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Category Filtering: 'CF'

CFML & CommandBox, Tools Of Biblical Proportions

ColdFusion, CommandBox, Lucee, Railo, Technology

In the beginning was the Web, and the Web was with CFML, and the Web was CFML. It was with CFML in the beginning. Through it all websites were made; without it no websites were made that had been made. In it were tags, and those tags were the productivity of all programmerkind. The productivity shone in the darkness, and the darkness did not overcome it.

Ok, maybe I'm overstating CFML a bit, but when it was created it was revolutionary.  It redefined how websites were built and set the bar for other web programming languages.  And though CFML led the pack for a while, there were soon others to follow.  These languages were also productive, came with compelling frameworks, and made building sites fast and fun.  Many of these servers were also free and open source and around them large communities grew.  


Railo And Lucee: Hunka Hunka Burning Questions

CFML, ColdFusion, Lucee, Railo

Well, the cat is out of the bag now.  Railo, the free open source alternative CFML engine to Adobe's ColdFusion Server has been forked and reborn as a new product called Lucee.  I was lucky to be part of the launch party (via webcam) that happened this morning in London.  This is a major event in the tiny CFML eco-system and it's understandable that there's a  lot of questions floating around and confusion on just exactly what has happened.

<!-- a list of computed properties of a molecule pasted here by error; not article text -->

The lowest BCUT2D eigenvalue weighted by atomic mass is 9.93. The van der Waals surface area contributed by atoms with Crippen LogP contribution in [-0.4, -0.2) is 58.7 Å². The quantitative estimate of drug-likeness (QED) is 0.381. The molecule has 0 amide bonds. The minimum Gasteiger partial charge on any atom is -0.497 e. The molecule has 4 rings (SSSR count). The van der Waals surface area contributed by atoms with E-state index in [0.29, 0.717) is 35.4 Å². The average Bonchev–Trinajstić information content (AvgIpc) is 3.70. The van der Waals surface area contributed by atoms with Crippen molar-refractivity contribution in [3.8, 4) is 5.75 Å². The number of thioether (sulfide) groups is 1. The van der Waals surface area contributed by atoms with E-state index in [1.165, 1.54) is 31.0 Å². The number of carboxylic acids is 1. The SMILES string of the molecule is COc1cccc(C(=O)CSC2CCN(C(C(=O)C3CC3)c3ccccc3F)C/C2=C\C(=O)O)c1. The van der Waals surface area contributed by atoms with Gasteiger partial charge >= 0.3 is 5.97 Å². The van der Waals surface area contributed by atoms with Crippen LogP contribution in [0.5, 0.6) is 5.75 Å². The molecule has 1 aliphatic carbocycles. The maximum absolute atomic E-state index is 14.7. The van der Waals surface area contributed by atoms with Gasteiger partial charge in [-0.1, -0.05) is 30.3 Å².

There are a lot of large open source projects that have forked before.  For instance, MySQL spawned MariaDB, OpenOffice, begat LibreOffice, Hudson turned into Jenkins, and even recently Node.js was forked int IO.js.  In some cases, the original project continues alongside the new one.  In other cases, the old project basically sits there and everyone stands up, shuffles over to the new one, sits down and continues as if nothing happened.  I personally think Lucee is going to be more like one of those.

I'm throwing together this post to address some questions that have come up over and over again today.  Hopefully they will be answered more fully by the Lucee team as they dig out of this major announcement, but in the mean time this is a compilation of some answers I've given multiple times today around the Internets.  Please note, I am not speaking on behalf of Lucee nor Railo, these are my opinions and observations mixed with some info I've picked up along the way.  I'll happily accept corrects or clarifications in the comments.


CFClient: What's Your (Geolocation) Vector, Victor?

CFClient, ColdFusion, ColdFusion Builder, JavaScript, Mobile